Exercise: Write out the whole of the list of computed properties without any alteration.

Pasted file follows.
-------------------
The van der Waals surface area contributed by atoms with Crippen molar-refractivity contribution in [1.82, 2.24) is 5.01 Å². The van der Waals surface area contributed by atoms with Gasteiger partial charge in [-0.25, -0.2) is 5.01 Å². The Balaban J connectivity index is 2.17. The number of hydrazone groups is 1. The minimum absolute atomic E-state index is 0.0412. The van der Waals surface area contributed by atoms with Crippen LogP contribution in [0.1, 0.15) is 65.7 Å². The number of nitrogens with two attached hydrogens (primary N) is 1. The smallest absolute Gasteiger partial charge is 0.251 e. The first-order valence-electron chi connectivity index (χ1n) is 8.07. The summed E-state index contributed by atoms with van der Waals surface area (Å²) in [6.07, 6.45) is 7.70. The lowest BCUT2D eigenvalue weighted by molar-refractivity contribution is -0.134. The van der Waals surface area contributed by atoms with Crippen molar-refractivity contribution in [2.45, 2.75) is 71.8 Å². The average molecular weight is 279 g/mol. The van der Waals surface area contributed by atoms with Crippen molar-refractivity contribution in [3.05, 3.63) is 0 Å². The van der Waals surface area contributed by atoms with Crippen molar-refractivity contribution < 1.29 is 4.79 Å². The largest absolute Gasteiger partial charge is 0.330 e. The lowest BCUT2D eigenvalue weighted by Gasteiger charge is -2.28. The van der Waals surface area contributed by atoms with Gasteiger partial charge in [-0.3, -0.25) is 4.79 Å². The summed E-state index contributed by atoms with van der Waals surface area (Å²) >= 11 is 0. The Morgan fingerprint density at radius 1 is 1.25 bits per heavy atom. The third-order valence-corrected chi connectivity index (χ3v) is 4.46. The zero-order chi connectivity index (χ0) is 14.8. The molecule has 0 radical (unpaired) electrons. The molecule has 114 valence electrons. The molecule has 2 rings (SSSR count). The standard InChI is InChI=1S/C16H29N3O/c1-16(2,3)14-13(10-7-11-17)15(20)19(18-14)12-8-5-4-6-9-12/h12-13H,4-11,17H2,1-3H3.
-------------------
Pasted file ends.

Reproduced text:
The van der Waals surface area contributed by atoms with Crippen molar-refractivity contribution in [1.82, 2.24) is 5.01 Å². The van der Waals surface area contributed by atoms with Gasteiger partial charge in [-0.25, -0.2) is 5.01 Å². The Balaban J connectivity index is 2.17. The number of hydrazone groups is 1. The minimum absolute atomic E-state index is 0.0412. The van der Waals surface area contributed by atoms with Crippen LogP contribution in [0.1, 0.15) is 65.7 Å². The number of nitrogens with two attached hydrogens (primary N) is 1. The smallest absolute Gasteiger partial charge is 0.251 e. The first-order valence-electron chi connectivity index (χ1n) is 8.07. The summed E-state index contributed by atoms with van der Waals surface area (Å²) in [6.07, 6.45) is 7.70. The lowest BCUT2D eigenvalue weighted by molar-refractivity contribution is -0.134. The van der Waals surface area contributed by atoms with Crippen molar-refractivity contribution in [2.45, 2.75) is 71.8 Å². The average molecular weight is 279 g/mol. The van der Waals surface area contributed by atoms with Crippen molar-refractivity contribution in [3.05, 3.63) is 0 Å². The van der Waals surface area contributed by atoms with Crippen molar-refractivity contribution < 1.29 is 4.79 Å². The largest absolute Gasteiger partial charge is 0.330 e. The lowest BCUT2D eigenvalue weighted by Gasteiger charge is -2.28. The van der Waals surface area contributed by atoms with Gasteiger partial charge in [-0.3, -0.25) is 4.79 Å². The summed E-state index contributed by atoms with van der Waals surface area (Å²) >= 11 is 0. The Morgan fingerprint density at radius 1 is 1.25 bits per heavy atom. The third-order valence-corrected chi connectivity index (χ3v) is 4.46. The zero-order chi connectivity index (χ0) is 14.8. The molecule has 0 radical (unpaired) electrons. The molecule has 114 valence electrons. The molecule has 2 rings (SSSR count). The standard InChI is InChI=1S/C16H29N3O/c1-16(2,3)14-13(10-7-11-17)15(20)19(18-14)12-8-5-4-6-9-12/h12-13H,4-11,17H2,1-3H3.